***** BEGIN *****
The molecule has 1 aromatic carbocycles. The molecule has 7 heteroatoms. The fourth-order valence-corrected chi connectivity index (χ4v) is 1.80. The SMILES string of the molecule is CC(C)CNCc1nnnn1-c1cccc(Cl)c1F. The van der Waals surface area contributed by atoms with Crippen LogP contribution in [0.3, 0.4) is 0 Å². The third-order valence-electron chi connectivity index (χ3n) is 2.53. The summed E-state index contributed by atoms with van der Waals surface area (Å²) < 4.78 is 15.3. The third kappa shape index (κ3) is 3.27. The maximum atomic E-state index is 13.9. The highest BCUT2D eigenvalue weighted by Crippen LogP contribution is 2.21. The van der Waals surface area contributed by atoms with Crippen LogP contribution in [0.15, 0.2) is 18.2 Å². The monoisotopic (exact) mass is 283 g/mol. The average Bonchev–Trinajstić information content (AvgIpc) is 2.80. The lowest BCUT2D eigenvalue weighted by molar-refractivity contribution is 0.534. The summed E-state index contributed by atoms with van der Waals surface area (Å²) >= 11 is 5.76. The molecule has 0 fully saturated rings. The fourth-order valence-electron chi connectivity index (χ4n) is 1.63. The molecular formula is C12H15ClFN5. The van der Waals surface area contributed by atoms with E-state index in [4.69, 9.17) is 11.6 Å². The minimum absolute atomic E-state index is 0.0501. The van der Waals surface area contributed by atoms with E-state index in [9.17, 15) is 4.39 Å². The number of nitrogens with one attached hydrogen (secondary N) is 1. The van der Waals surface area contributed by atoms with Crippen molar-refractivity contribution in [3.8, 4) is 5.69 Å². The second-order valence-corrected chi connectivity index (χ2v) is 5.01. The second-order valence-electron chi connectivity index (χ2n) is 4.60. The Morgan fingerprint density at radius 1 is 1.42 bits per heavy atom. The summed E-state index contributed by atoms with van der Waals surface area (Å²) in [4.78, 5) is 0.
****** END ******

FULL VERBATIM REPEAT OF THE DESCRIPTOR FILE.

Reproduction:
The molecule has 1 aromatic carbocycles. The molecule has 7 heteroatoms. The fourth-order valence-corrected chi connectivity index (χ4v) is 1.80. The SMILES string of the molecule is CC(C)CNCc1nnnn1-c1cccc(Cl)c1F. The van der Waals surface area contributed by atoms with Crippen LogP contribution in [0.3, 0.4) is 0 Å². The third-order valence-electron chi connectivity index (χ3n) is 2.53. The summed E-state index contributed by atoms with van der Waals surface area (Å²) < 4.78 is 15.3. The third kappa shape index (κ3) is 3.27. The maximum atomic E-state index is 13.9. The highest BCUT2D eigenvalue weighted by Crippen LogP contribution is 2.21. The van der Waals surface area contributed by atoms with Crippen LogP contribution in [0.15, 0.2) is 18.2 Å². The monoisotopic (exact) mass is 283 g/mol. The average Bonchev–Trinajstić information content (AvgIpc) is 2.80. The lowest BCUT2D eigenvalue weighted by molar-refractivity contribution is 0.534. The summed E-state index contributed by atoms with van der Waals surface area (Å²) >= 11 is 5.76. The molecule has 0 fully saturated rings. The fourth-order valence-electron chi connectivity index (χ4n) is 1.63. The molecular formula is C12H15ClFN5. The van der Waals surface area contributed by atoms with E-state index in [4.69, 9.17) is 11.6 Å². The minimum absolute atomic E-state index is 0.0501. The van der Waals surface area contributed by atoms with E-state index in [9.17, 15) is 4.39 Å². The number of nitrogens with one attached hydrogen (secondary N) is 1. The van der Waals surface area contributed by atoms with Crippen molar-refractivity contribution in [3.8, 4) is 5.69 Å². The second-order valence-corrected chi connectivity index (χ2v) is 5.01. The second-order valence-electron chi connectivity index (χ2n) is 4.60. The Morgan fingerprint density at radius 1 is 1.42 bits per heavy atom. The summed E-state index contributed by atoms with van der Waals surface area (Å²) in [4.78, 5) is 0.